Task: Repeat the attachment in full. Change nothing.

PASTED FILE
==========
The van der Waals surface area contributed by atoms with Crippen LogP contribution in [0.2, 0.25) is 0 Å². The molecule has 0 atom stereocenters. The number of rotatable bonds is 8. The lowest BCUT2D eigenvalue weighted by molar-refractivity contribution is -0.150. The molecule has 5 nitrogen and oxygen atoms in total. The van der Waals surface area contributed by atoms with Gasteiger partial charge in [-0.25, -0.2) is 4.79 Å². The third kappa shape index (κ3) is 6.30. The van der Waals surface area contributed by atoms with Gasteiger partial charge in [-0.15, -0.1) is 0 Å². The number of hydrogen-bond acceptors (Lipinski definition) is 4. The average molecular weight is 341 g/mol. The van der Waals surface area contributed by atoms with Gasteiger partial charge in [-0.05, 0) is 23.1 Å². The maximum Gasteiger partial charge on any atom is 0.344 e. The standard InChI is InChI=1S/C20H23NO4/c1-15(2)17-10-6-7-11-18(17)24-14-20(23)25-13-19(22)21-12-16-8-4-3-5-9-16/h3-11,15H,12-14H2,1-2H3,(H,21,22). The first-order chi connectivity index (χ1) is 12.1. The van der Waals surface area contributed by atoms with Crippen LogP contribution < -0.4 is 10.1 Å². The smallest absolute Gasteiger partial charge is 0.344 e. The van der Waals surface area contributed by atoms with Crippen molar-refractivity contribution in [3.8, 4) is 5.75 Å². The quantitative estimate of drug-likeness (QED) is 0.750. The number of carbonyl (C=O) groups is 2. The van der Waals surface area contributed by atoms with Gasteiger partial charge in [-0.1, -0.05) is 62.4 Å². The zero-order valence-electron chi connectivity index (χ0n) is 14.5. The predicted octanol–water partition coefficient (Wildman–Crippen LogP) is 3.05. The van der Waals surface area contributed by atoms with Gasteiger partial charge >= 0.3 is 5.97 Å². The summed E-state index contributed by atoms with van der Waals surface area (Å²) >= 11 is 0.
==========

The van der Waals surface area contributed by atoms with Crippen LogP contribution in [0.2, 0.25) is 0 Å². The molecule has 0 atom stereocenters. The number of rotatable bonds is 8. The lowest BCUT2D eigenvalue weighted by molar-refractivity contribution is -0.150. The molecule has 5 nitrogen and oxygen atoms in total. The van der Waals surface area contributed by atoms with Gasteiger partial charge in [-0.25, -0.2) is 4.79 Å². The third kappa shape index (κ3) is 6.30. The van der Waals surface area contributed by atoms with Gasteiger partial charge in [-0.15, -0.1) is 0 Å². The number of hydrogen-bond acceptors (Lipinski definition) is 4. The average molecular weight is 341 g/mol. The van der Waals surface area contributed by atoms with Gasteiger partial charge in [-0.05, 0) is 23.1 Å². The maximum Gasteiger partial charge on any atom is 0.344 e. The standard InChI is InChI=1S/C20H23NO4/c1-15(2)17-10-6-7-11-18(17)24-14-20(23)25-13-19(22)21-12-16-8-4-3-5-9-16/h3-11,15H,12-14H2,1-2H3,(H,21,22). The first-order chi connectivity index (χ1) is 12.1. The van der Waals surface area contributed by atoms with Crippen LogP contribution < -0.4 is 10.1 Å². The smallest absolute Gasteiger partial charge is 0.344 e. The van der Waals surface area contributed by atoms with Crippen molar-refractivity contribution in [3.8, 4) is 5.75 Å². The quantitative estimate of drug-likeness (QED) is 0.750. The number of carbonyl (C=O) groups is 2. The van der Waals surface area contributed by atoms with Gasteiger partial charge in [-0.1, -0.05) is 62.4 Å². The zero-order valence-electron chi connectivity index (χ0n) is 14.5. The predicted octanol–water partition coefficient (Wildman–Crippen LogP) is 3.05. The van der Waals surface area contributed by atoms with Gasteiger partial charge >= 0.3 is 5.97 Å². The summed E-state index contributed by atoms with van der Waals surface area (Å²) >= 11 is 0.